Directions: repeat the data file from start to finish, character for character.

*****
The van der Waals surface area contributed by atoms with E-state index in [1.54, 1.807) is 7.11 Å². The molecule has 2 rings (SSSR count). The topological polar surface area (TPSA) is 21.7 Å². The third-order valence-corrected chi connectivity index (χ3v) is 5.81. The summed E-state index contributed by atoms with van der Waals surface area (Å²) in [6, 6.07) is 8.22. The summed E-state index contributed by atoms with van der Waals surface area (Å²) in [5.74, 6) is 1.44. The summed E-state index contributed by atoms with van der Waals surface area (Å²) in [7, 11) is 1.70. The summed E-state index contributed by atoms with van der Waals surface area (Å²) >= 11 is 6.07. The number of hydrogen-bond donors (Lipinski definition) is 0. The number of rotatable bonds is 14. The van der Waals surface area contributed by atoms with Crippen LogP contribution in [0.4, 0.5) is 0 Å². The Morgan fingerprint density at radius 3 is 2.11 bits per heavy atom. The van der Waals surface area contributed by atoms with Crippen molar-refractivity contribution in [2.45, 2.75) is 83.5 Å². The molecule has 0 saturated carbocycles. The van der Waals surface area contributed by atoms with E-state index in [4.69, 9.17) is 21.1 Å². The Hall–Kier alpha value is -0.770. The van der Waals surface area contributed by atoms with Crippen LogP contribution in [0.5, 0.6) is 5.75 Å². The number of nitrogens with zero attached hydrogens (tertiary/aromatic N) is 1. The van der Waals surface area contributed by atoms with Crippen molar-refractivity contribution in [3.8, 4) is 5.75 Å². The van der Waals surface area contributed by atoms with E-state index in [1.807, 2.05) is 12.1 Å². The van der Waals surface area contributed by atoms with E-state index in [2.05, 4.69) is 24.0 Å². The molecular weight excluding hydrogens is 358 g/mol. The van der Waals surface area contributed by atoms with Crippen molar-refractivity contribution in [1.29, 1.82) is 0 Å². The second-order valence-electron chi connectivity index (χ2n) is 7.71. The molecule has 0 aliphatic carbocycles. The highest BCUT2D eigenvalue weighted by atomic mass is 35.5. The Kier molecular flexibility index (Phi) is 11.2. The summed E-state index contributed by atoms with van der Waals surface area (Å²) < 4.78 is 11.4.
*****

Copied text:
The van der Waals surface area contributed by atoms with E-state index in [1.54, 1.807) is 7.11 Å². The molecule has 2 rings (SSSR count). The topological polar surface area (TPSA) is 21.7 Å². The third-order valence-corrected chi connectivity index (χ3v) is 5.81. The summed E-state index contributed by atoms with van der Waals surface area (Å²) in [6, 6.07) is 8.22. The summed E-state index contributed by atoms with van der Waals surface area (Å²) in [5.74, 6) is 1.44. The summed E-state index contributed by atoms with van der Waals surface area (Å²) in [7, 11) is 1.70. The summed E-state index contributed by atoms with van der Waals surface area (Å²) >= 11 is 6.07. The number of hydrogen-bond donors (Lipinski definition) is 0. The number of rotatable bonds is 14. The van der Waals surface area contributed by atoms with Crippen LogP contribution in [0.4, 0.5) is 0 Å². The Morgan fingerprint density at radius 3 is 2.11 bits per heavy atom. The van der Waals surface area contributed by atoms with Crippen molar-refractivity contribution in [2.45, 2.75) is 83.5 Å². The molecule has 0 saturated carbocycles. The van der Waals surface area contributed by atoms with E-state index in [4.69, 9.17) is 21.1 Å². The Hall–Kier alpha value is -0.770. The van der Waals surface area contributed by atoms with Crippen LogP contribution in [0.5, 0.6) is 5.75 Å². The number of nitrogens with zero attached hydrogens (tertiary/aromatic N) is 1. The van der Waals surface area contributed by atoms with Crippen molar-refractivity contribution in [3.8, 4) is 5.75 Å². The van der Waals surface area contributed by atoms with E-state index in [1.807, 2.05) is 12.1 Å². The van der Waals surface area contributed by atoms with E-state index in [2.05, 4.69) is 24.0 Å². The molecular weight excluding hydrogens is 358 g/mol. The van der Waals surface area contributed by atoms with Crippen molar-refractivity contribution in [1.29, 1.82) is 0 Å². The second-order valence-electron chi connectivity index (χ2n) is 7.71. The molecule has 0 aliphatic carbocycles. The highest BCUT2D eigenvalue weighted by atomic mass is 35.5. The Kier molecular flexibility index (Phi) is 11.2. The summed E-state index contributed by atoms with van der Waals surface area (Å²) < 4.78 is 11.4.